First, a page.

Following prior literature on transactive memory and enterprise social media (also known as enterprise 2.0), the aim of the proposed study is to test transactive memory (TM), one of the explanatory mechanisms that has been used in addressing how ESM mitigate the challenge of knowledge management, in the context of an ESM system deployed within Global Deskcorp, a multinational office furniture manufacturer.

Team Boundary Spanning through Enterprise Social Media: Exploring the Effects of Group-Level Diversity Using a Data Science Approach

Wietske Van Osch, Charles W. Steinfield, Yanjie Zhao   •  2016

Proceedings of the 49th Hawaii International Conference on Systems Sciences, v.49, p. 2176.
DOI: 10.1109/HICSS.2016.274


Effective work groups engage in team boundary spanning, that is, the use of communication ties as conduits to critical external resources. With the proliferation of social media technologies in enterprise settings and the associated increase in visibility of communication ties, understanding their impact on boundary spanning becomes imperative to improving cross-boundary knowledge creation and management inside organizations. In this paper, drawing on log data from 415 unique work groups in an enterprise social media (ESM) system, we use a machine learning approach to automatically detect three distinct team boundary-spanning activities. Using zero-inflated poisson regressions, we further show the effect of group visibility as well as three distinct sources of group structural diversity — geographic, functional, and hierarchical — on the extent to which teams engage in boundary spanning through ESM. Implications for theory and practice around the use of data science approaches as well as visibility and diversity constructs for understanding team boundary spanning are discussed.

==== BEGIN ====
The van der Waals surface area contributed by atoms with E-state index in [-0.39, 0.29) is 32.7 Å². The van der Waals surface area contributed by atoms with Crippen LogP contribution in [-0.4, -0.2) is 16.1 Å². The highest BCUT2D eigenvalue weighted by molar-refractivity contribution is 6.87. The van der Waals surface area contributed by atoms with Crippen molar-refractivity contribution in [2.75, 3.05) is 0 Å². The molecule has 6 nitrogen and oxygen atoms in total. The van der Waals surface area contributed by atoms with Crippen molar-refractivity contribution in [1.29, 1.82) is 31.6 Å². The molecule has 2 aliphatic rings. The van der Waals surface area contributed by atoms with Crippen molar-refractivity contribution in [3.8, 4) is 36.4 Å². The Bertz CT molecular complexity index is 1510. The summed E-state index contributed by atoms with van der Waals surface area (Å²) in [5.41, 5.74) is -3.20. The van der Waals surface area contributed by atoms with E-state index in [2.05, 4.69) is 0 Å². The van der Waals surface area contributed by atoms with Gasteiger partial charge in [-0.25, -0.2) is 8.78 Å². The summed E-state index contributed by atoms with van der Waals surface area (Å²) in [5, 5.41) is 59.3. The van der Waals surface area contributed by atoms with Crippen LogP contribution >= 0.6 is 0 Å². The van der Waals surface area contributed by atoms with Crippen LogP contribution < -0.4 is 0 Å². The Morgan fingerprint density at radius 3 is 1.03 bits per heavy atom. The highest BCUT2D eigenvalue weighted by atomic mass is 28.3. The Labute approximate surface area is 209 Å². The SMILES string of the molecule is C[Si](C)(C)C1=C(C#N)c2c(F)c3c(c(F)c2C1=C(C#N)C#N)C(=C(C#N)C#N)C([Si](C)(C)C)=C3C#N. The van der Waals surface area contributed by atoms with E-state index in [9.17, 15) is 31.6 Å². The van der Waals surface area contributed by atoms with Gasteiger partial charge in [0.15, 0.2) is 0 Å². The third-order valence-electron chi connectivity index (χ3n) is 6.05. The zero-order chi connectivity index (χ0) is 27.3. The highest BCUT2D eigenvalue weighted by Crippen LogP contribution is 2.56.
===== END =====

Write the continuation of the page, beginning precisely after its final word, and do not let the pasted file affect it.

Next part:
Towards Behavioral Measures of Boundary Spanning Success: The Effectiveness and Efficiency of Team Boundary Spanning in Enterprise Social Media

Wietske Van Osch, Charles Steinfield, Yanjie Zhao   •  2016

Proceedings of the 2016 European Conference on Information Systems, v.24


Boundary spanning has gained significant popularity in the field of information systems given its role as a critical antecedent to innovation and organizational performance. The majority of boundaryspanning studies have focused on assessing the impact of boundary spanning—as an activity—on distinct dependent variables, such as team innovativeness or operational performance, rather than on measuring the success of the boundary spanning efforts per se. In this conceptual paper, we integrate the literature on boundary spanning and usability to delineate three distinct dimensions of boundaryspanning success by measuring the effectiveness and efficiency of a boundary-spanning interaction— that is the dyadic relation between the boundary spanner and the responder. Our exploratory descriptive statistics reveal that although ESM may be useful in supporting teams in enacting effective information search in reaching the requisite target audience and yielding the desired resources, it is less useful for supporting effective representation and coordination. Developing success metrics not only helps us determine the role of IS in boundary spanning interactions, but also provides a behavioral approach to assessing whether or not boundary spanning is successful in itself rather than determining its downstream performance impacts.

Classifying Enterprise Social Media Users: A Mixed-Method Study of Organizational Social Media Use

Van Osch, Wietske, Bulgurcu, Burcu, and Kane, Gerald C.   •  2016

Proceedings of the International Conference on Information Systems (ICIS), Dublin, Ireland.